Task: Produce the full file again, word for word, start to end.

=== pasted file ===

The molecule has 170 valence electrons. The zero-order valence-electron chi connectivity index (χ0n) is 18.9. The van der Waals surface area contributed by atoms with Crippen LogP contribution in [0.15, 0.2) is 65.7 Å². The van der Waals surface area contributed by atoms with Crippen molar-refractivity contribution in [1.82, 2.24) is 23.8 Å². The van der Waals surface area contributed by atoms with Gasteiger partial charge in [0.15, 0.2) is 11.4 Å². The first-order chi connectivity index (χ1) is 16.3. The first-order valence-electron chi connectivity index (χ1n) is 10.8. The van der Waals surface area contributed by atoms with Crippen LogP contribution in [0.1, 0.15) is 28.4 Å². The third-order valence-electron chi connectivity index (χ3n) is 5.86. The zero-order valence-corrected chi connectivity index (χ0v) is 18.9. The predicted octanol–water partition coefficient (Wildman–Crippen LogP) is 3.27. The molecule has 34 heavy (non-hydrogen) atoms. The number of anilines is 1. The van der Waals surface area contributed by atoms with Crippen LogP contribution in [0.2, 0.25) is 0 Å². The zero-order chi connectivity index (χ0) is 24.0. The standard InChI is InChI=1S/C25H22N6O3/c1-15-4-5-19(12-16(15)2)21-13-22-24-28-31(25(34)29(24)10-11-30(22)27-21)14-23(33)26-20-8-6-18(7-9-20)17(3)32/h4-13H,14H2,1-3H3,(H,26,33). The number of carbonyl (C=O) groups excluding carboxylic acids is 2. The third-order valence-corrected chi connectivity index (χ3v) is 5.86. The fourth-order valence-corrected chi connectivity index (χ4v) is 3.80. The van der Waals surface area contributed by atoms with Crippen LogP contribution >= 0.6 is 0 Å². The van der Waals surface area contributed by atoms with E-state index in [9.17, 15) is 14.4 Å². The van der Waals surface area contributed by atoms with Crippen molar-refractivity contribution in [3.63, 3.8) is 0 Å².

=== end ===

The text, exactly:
The molecule has 170 valence electrons. The zero-order valence-electron chi connectivity index (χ0n) is 18.9. The van der Waals surface area contributed by atoms with Crippen LogP contribution in [0.15, 0.2) is 65.7 Å². The van der Waals surface area contributed by atoms with Crippen molar-refractivity contribution in [1.82, 2.24) is 23.8 Å². The van der Waals surface area contributed by atoms with Gasteiger partial charge in [0.15, 0.2) is 11.4 Å². The first-order chi connectivity index (χ1) is 16.3. The first-order valence-electron chi connectivity index (χ1n) is 10.8. The van der Waals surface area contributed by atoms with Crippen LogP contribution in [0.1, 0.15) is 28.4 Å². The third-order valence-electron chi connectivity index (χ3n) is 5.86. The zero-order valence-corrected chi connectivity index (χ0v) is 18.9. The predicted octanol–water partition coefficient (Wildman–Crippen LogP) is 3.27. The molecule has 34 heavy (non-hydrogen) atoms. The number of anilines is 1. The van der Waals surface area contributed by atoms with Crippen LogP contribution in [0.2, 0.25) is 0 Å². The zero-order chi connectivity index (χ0) is 24.0. The standard InChI is InChI=1S/C25H22N6O3/c1-15-4-5-19(12-16(15)2)21-13-22-24-28-31(25(34)29(24)10-11-30(22)27-21)14-23(33)26-20-8-6-18(7-9-20)17(3)32/h4-13H,14H2,1-3H3,(H,26,33). The number of carbonyl (C=O) groups excluding carboxylic acids is 2. The third-order valence-corrected chi connectivity index (χ3v) is 5.86. The fourth-order valence-corrected chi connectivity index (χ4v) is 3.80. The van der Waals surface area contributed by atoms with Crippen LogP contribution >= 0.6 is 0 Å². The van der Waals surface area contributed by atoms with E-state index in [9.17, 15) is 14.4 Å². The van der Waals surface area contributed by atoms with Crippen molar-refractivity contribution in [3.63, 3.8) is 0 Å².